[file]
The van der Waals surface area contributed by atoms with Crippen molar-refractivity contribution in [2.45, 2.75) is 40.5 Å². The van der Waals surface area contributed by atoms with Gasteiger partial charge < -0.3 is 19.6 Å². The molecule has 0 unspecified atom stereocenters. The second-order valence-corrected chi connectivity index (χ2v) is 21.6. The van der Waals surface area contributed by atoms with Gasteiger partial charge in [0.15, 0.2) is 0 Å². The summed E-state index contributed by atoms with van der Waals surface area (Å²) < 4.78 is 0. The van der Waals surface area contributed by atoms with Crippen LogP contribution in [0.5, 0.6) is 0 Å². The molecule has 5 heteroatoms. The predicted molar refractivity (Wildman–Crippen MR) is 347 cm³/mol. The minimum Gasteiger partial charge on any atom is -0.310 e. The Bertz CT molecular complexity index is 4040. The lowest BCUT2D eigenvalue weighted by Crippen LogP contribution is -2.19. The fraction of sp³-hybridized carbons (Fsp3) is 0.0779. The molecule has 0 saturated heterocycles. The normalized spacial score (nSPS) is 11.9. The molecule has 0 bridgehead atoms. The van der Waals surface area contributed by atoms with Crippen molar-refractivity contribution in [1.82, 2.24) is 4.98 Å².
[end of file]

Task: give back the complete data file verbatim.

The van der Waals surface area contributed by atoms with Crippen molar-refractivity contribution in [2.45, 2.75) is 40.5 Å². The van der Waals surface area contributed by atoms with Gasteiger partial charge < -0.3 is 19.6 Å². The molecule has 0 unspecified atom stereocenters. The second-order valence-corrected chi connectivity index (χ2v) is 21.6. The van der Waals surface area contributed by atoms with Gasteiger partial charge in [0.15, 0.2) is 0 Å². The summed E-state index contributed by atoms with van der Waals surface area (Å²) < 4.78 is 0. The van der Waals surface area contributed by atoms with Crippen LogP contribution in [0.5, 0.6) is 0 Å². The molecule has 5 heteroatoms. The predicted molar refractivity (Wildman–Crippen MR) is 347 cm³/mol. The minimum Gasteiger partial charge on any atom is -0.310 e. The Bertz CT molecular complexity index is 4040. The lowest BCUT2D eigenvalue weighted by Crippen LogP contribution is -2.19. The fraction of sp³-hybridized carbons (Fsp3) is 0.0779. The molecule has 0 saturated heterocycles. The normalized spacial score (nSPS) is 11.9. The molecule has 0 bridgehead atoms. The van der Waals surface area contributed by atoms with Crippen molar-refractivity contribution in [1.82, 2.24) is 4.98 Å².